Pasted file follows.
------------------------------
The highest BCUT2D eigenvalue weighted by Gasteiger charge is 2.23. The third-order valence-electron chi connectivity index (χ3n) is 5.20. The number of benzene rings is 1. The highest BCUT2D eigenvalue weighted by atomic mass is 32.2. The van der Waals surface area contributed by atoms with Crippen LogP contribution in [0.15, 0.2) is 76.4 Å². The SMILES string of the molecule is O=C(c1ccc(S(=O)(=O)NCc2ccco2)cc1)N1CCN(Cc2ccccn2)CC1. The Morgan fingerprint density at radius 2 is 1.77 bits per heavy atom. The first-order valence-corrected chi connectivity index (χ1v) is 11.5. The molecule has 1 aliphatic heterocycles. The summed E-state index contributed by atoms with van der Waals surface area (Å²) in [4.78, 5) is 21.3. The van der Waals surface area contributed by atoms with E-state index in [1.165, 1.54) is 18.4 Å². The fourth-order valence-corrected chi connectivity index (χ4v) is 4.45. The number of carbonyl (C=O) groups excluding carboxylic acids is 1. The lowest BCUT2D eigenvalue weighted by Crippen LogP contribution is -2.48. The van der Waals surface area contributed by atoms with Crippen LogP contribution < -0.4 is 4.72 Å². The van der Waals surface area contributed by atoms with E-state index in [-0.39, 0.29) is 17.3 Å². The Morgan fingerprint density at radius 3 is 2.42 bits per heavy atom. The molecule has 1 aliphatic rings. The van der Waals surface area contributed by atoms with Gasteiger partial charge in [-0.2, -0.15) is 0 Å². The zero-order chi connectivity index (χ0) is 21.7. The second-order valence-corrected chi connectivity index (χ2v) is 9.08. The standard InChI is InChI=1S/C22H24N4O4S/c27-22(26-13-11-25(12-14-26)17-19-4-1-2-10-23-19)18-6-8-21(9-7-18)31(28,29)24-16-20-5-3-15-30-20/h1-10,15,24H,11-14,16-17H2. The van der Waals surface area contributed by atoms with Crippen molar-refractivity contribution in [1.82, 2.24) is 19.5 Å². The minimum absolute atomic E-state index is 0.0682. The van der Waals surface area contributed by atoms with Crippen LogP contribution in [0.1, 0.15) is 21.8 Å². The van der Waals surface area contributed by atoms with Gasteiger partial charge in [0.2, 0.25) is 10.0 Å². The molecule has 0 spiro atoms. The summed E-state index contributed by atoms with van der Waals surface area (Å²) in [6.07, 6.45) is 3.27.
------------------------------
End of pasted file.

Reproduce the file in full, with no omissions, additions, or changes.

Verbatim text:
The highest BCUT2D eigenvalue weighted by Gasteiger charge is 2.23. The third-order valence-electron chi connectivity index (χ3n) is 5.20. The number of benzene rings is 1. The highest BCUT2D eigenvalue weighted by atomic mass is 32.2. The van der Waals surface area contributed by atoms with Crippen LogP contribution in [0.15, 0.2) is 76.4 Å². The SMILES string of the molecule is O=C(c1ccc(S(=O)(=O)NCc2ccco2)cc1)N1CCN(Cc2ccccn2)CC1. The Morgan fingerprint density at radius 2 is 1.77 bits per heavy atom. The first-order valence-corrected chi connectivity index (χ1v) is 11.5. The molecule has 1 aliphatic heterocycles. The summed E-state index contributed by atoms with van der Waals surface area (Å²) in [4.78, 5) is 21.3. The van der Waals surface area contributed by atoms with E-state index in [1.165, 1.54) is 18.4 Å². The fourth-order valence-corrected chi connectivity index (χ4v) is 4.45. The number of carbonyl (C=O) groups excluding carboxylic acids is 1. The lowest BCUT2D eigenvalue weighted by Crippen LogP contribution is -2.48. The van der Waals surface area contributed by atoms with Crippen LogP contribution < -0.4 is 4.72 Å². The van der Waals surface area contributed by atoms with E-state index in [-0.39, 0.29) is 17.3 Å². The Morgan fingerprint density at radius 3 is 2.42 bits per heavy atom. The molecule has 1 aliphatic rings. The van der Waals surface area contributed by atoms with Gasteiger partial charge in [-0.2, -0.15) is 0 Å². The zero-order chi connectivity index (χ0) is 21.7. The second-order valence-corrected chi connectivity index (χ2v) is 9.08. The standard InChI is InChI=1S/C22H24N4O4S/c27-22(26-13-11-25(12-14-26)17-19-4-1-2-10-23-19)18-6-8-21(9-7-18)31(28,29)24-16-20-5-3-15-30-20/h1-10,15,24H,11-14,16-17H2. The van der Waals surface area contributed by atoms with Crippen molar-refractivity contribution in [1.82, 2.24) is 19.5 Å². The minimum absolute atomic E-state index is 0.0682. The van der Waals surface area contributed by atoms with Crippen LogP contribution in [0.1, 0.15) is 21.8 Å². The van der Waals surface area contributed by atoms with Gasteiger partial charge in [0.2, 0.25) is 10.0 Å². The molecule has 0 spiro atoms. The summed E-state index contributed by atoms with van der Waals surface area (Å²) in [6.07, 6.45) is 3.27.